It was a loving and very understanding wife who did not mind me leaving on Christmas day for a couple of hours to do what I had done almost daily for the past year.

 

The brothers-in-law were sitting on the dirt by the side of the main line in and out of L.A., waiting for their destiny to arrive in the form of an outward bound freight train that would take them somewhere else. Anywhere but L.A. I approached them with a smile and a Nikon F, with a 28mm lens, which would force me to get so close that some of their misery would invade my heart and stay with me these many years later. We talked, we shook hands, I photographed as I knew I must to share this subject or life story with others through my photographs. It was so hard for me to listen as their lives poured out to me and me clicking away with tears in my eyes and heart. I must though, because this little situation or life drama that I found myself in was important in some way.

 

The man with the hat had once been a Cadillac dealer in one of the most affluent cities in the country. He had two families which were unknown to each other. One in Mexico and one in Texas. So many faces in the wallet long gone, with a bottle of wine between them. Seven years gone, with the brother-in-law from Mexico he had persuaded to leave with him on a long search or escape from themselves.

 

The photographs were of the faces of children who were now many years older. The boy would be fourteen now somewhere, but there was a bottle of wine between them. The bottle was always there, even as he showed off his long ago family, the bottle was there in the background. The empty bottle.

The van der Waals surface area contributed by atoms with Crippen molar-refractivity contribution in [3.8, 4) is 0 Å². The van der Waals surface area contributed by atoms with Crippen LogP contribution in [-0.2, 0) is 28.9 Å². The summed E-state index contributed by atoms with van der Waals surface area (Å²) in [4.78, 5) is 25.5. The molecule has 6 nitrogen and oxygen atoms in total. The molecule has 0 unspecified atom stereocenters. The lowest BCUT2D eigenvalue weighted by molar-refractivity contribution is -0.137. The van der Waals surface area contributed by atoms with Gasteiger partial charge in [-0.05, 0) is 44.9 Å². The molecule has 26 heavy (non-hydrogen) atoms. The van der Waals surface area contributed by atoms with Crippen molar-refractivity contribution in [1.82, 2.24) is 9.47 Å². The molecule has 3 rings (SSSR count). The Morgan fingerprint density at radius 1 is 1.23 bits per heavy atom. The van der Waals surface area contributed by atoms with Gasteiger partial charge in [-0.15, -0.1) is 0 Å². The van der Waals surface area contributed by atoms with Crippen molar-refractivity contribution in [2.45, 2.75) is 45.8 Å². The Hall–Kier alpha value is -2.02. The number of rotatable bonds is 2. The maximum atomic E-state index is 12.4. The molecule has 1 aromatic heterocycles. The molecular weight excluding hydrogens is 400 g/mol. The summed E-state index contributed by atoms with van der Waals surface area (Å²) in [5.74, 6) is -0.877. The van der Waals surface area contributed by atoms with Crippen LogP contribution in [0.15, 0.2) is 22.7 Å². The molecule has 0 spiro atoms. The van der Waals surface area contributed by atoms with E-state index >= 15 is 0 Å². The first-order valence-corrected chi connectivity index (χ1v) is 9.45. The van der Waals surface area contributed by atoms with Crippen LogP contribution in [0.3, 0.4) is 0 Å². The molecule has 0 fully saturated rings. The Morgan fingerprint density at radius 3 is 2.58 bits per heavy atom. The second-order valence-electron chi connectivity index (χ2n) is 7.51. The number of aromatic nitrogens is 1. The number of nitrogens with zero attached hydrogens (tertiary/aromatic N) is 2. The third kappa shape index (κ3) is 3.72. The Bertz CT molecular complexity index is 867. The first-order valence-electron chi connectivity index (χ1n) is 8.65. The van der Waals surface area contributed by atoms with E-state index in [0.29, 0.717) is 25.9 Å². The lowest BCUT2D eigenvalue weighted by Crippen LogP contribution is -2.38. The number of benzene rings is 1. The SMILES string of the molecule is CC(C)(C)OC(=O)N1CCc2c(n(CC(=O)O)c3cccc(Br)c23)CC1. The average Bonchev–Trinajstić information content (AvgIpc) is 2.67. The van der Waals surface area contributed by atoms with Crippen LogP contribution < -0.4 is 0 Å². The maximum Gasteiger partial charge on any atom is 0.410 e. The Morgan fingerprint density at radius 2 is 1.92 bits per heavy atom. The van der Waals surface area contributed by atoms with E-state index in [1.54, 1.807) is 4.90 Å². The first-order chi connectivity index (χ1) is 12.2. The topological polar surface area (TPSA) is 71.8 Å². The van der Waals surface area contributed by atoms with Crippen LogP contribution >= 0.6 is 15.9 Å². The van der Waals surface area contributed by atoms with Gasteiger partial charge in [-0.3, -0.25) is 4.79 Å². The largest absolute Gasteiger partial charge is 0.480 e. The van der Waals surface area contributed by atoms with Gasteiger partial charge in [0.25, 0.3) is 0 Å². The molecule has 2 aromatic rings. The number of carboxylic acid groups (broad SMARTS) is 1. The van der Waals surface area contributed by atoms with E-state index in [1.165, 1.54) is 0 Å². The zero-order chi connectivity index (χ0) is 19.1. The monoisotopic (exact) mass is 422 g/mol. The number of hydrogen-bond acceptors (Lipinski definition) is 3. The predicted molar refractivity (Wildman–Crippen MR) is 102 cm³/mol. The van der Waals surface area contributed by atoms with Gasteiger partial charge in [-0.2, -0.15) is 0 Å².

The brother-in-law from Mexico said nothing. He was in pain and mostly sobbed as he turned their last coin in his hand over and over again. Round and hard like the train wheels that beat them up for so many miles. We were friends for the twenty minutes that we spent together on that Christmas day so long ago. In twenty minutes the life story of two tragic men had been poured out to my saddened ears. I still carry their pain. Their stories were very similar to the many stories I was to hear over the ten years of my documentary photography project.

 

The pictures will never go away. The words are here to stay and I was there. I made these photographs and wrote these words for everyone, but the best thing is that I was there. I photograph because I must.

 

Posted in Social Documentary/Street Photography, The Human Condition Tagged , , , , |

THINKING OF JOE ON VETERANS DAY

Joe

Veterans Day makes me think of Joe, a tramp who I knew and photographed for ten years in the Los Angeles freight yards. He had fought in Korea and had severe PTSD, which was not really recognized in those years. He made rice pudding by going through the dumpsters in Chinatown for leftover rice and in the trash of coffee shops for the last of the non dairy creamers that had been thrown out. It was actually pretty good!

 

He survived because he was a loner and didn’t drink, unlike the other tramps I met. He didn’t talk to anyone else but talked to me because of my dog, Casper. When the tramps saw Casper, they knew I was not a threat. That made it easy for me to get to know them and photograph them in a non-threatening way.

I knew Joe for several years in the seventies. One day, I noticed that he had gone. The spot by the electric tower where he cooked, he had left two books on the cement platform. The books were old and had come from the San Diego library. “How to Make Money with your Camera” was the title of one book and the other was called “The Study of Man”. I did not take the books because I did not want to disturb anything and as a documentary photographer, I never disturb things. I thought that Joe had left me the books, but I wasn’t sure. I thought maybe he would return, but I never saw him again.